The best way to revive a dying Thyme plant

You’ve spent hours picking perfect bunches of thyme, and now you have an abundance of plants. But how do you know which ones are still worth keeping?
Thyme is one of those herbs that people either love or hate — there isn’t much middle ground when it comes to this bright green herb with purple flowers. While some people swear by its medicinal properties, others think they can go without it entirely because they don’t like cooking with it. If you fall into the latter group, we understand. The best thing about thyme is its versatility: It works well on everything from salads to roasted meats. And since thyme grows easily in pots, containers give you more flexibility for where you want to put your plants (and what kind). Here’s our step-by-step guide to reviving dead thyme plants so you never need to throw them away again.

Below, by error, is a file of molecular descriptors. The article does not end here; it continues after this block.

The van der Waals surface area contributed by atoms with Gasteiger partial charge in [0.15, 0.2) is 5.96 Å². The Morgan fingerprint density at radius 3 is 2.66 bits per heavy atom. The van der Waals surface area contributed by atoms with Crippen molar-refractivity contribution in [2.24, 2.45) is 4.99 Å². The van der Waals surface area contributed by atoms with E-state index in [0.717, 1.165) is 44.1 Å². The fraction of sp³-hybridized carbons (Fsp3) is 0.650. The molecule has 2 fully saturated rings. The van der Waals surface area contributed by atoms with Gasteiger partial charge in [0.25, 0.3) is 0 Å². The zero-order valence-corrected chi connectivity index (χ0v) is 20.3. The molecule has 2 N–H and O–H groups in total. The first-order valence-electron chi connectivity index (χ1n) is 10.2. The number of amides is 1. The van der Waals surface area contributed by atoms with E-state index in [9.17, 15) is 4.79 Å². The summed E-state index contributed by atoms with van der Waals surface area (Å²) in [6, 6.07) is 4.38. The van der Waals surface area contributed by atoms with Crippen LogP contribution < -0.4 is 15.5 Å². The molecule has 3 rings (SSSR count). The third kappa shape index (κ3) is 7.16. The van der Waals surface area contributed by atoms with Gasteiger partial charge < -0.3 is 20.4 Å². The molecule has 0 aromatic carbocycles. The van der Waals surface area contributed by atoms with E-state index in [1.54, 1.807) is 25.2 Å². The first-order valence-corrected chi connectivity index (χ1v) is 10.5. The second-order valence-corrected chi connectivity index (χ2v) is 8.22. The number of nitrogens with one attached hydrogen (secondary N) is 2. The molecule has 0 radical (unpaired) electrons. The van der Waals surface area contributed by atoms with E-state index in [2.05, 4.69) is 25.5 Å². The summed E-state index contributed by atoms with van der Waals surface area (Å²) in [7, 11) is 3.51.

How to keep a thyme plant healthy

There are two types of thyme: fresh and dried. Fresh thyme has smaller leaves than dry thyme, but both varieties should be treated similarly. Both require good drainage as well as plenty of water. Water deeply once per day instead of spraying the foliage often. This will help prevent root rot and promote stronger growth. Also, if possible, remove stones and other debris from around your pot before planting. They could suffocate your roots. Once planted, make sure to space out new additions to avoid overcrowding. Keep the soil moist at all times, especially during hot weather months. You may notice small white dots forming on your plant’s leaves. These spots are actually tiny fungi called powdery mildew. To treat it, spray affected areas with vinegar or rubbing alcohol mixed with dish soap.